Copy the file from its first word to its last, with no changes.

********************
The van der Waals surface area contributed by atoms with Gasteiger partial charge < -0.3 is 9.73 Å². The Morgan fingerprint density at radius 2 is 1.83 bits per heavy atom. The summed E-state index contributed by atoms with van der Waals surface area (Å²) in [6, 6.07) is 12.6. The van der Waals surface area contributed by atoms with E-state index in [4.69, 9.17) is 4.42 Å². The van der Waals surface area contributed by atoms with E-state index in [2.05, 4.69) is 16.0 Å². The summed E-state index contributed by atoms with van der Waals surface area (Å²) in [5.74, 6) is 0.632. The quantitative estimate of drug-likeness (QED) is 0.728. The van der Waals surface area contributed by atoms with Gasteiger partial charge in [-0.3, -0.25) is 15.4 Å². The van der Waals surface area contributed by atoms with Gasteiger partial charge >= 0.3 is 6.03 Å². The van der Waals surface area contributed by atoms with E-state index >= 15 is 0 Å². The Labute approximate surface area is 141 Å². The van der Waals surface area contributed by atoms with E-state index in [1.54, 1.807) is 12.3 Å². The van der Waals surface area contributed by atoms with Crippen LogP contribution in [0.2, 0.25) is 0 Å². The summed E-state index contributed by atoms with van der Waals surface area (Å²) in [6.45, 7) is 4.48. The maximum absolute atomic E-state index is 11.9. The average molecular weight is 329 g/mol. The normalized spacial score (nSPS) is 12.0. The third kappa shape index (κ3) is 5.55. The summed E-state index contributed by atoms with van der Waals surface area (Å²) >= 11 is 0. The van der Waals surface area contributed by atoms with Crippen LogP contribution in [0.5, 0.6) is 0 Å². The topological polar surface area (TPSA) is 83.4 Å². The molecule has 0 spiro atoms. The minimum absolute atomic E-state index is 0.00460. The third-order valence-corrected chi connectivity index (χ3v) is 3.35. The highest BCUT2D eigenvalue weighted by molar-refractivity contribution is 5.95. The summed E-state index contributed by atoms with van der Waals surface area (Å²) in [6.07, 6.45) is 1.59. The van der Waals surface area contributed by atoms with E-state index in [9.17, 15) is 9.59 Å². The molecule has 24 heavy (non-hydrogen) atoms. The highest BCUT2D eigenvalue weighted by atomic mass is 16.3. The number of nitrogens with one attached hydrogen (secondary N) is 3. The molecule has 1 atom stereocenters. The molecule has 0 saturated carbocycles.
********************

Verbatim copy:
The van der Waals surface area contributed by atoms with Gasteiger partial charge < -0.3 is 9.73 Å². The Morgan fingerprint density at radius 2 is 1.83 bits per heavy atom. The summed E-state index contributed by atoms with van der Waals surface area (Å²) in [6, 6.07) is 12.6. The van der Waals surface area contributed by atoms with E-state index in [4.69, 9.17) is 4.42 Å². The van der Waals surface area contributed by atoms with E-state index in [2.05, 4.69) is 16.0 Å². The summed E-state index contributed by atoms with van der Waals surface area (Å²) in [5.74, 6) is 0.632. The quantitative estimate of drug-likeness (QED) is 0.728. The van der Waals surface area contributed by atoms with Gasteiger partial charge in [-0.3, -0.25) is 15.4 Å². The van der Waals surface area contributed by atoms with Gasteiger partial charge >= 0.3 is 6.03 Å². The van der Waals surface area contributed by atoms with E-state index >= 15 is 0 Å². The Labute approximate surface area is 141 Å². The van der Waals surface area contributed by atoms with E-state index in [1.54, 1.807) is 12.3 Å². The van der Waals surface area contributed by atoms with Crippen LogP contribution in [0.2, 0.25) is 0 Å². The summed E-state index contributed by atoms with van der Waals surface area (Å²) in [6.45, 7) is 4.48. The maximum absolute atomic E-state index is 11.9. The average molecular weight is 329 g/mol. The normalized spacial score (nSPS) is 12.0. The third kappa shape index (κ3) is 5.55. The summed E-state index contributed by atoms with van der Waals surface area (Å²) >= 11 is 0. The van der Waals surface area contributed by atoms with Crippen LogP contribution in [0.5, 0.6) is 0 Å². The topological polar surface area (TPSA) is 83.4 Å². The molecule has 0 spiro atoms. The minimum absolute atomic E-state index is 0.00460. The third-order valence-corrected chi connectivity index (χ3v) is 3.35. The highest BCUT2D eigenvalue weighted by molar-refractivity contribution is 5.95. The summed E-state index contributed by atoms with van der Waals surface area (Å²) in [6.07, 6.45) is 1.59. The van der Waals surface area contributed by atoms with E-state index in [9.17, 15) is 9.59 Å². The molecule has 24 heavy (non-hydrogen) atoms. The highest BCUT2D eigenvalue weighted by atomic mass is 16.3. The number of nitrogens with one attached hydrogen (secondary N) is 3. The molecule has 1 atom stereocenters. The molecule has 0 saturated carbocycles.